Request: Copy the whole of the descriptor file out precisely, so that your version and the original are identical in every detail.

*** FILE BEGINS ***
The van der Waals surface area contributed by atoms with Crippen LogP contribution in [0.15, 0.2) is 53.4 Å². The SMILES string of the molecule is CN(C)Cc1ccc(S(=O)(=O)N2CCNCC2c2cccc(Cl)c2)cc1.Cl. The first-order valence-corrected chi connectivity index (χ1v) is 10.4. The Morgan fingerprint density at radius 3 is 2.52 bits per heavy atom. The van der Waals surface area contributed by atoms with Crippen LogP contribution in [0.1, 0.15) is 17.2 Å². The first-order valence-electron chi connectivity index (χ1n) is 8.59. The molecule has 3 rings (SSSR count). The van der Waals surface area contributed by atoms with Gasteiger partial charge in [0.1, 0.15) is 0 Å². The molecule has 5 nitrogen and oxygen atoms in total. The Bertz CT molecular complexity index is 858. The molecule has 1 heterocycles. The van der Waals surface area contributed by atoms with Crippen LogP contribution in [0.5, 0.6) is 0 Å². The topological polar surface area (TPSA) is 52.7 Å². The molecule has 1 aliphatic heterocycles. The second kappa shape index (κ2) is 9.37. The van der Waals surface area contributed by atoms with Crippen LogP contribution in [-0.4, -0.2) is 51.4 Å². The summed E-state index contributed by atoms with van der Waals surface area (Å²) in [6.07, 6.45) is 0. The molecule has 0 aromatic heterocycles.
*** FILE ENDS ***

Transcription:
The van der Waals surface area contributed by atoms with Crippen LogP contribution in [0.15, 0.2) is 53.4 Å². The SMILES string of the molecule is CN(C)Cc1ccc(S(=O)(=O)N2CCNCC2c2cccc(Cl)c2)cc1.Cl. The first-order valence-corrected chi connectivity index (χ1v) is 10.4. The Morgan fingerprint density at radius 3 is 2.52 bits per heavy atom. The van der Waals surface area contributed by atoms with Crippen LogP contribution in [0.1, 0.15) is 17.2 Å². The first-order valence-electron chi connectivity index (χ1n) is 8.59. The molecule has 3 rings (SSSR count). The van der Waals surface area contributed by atoms with Gasteiger partial charge in [0.1, 0.15) is 0 Å². The molecule has 5 nitrogen and oxygen atoms in total. The Bertz CT molecular complexity index is 858. The molecule has 1 heterocycles. The van der Waals surface area contributed by atoms with Crippen LogP contribution in [0.5, 0.6) is 0 Å². The topological polar surface area (TPSA) is 52.7 Å². The molecule has 1 aliphatic heterocycles. The second kappa shape index (κ2) is 9.37. The van der Waals surface area contributed by atoms with Crippen LogP contribution in [-0.4, -0.2) is 51.4 Å². The summed E-state index contributed by atoms with van der Waals surface area (Å²) in [6.07, 6.45) is 0. The molecule has 0 aromatic heterocycles.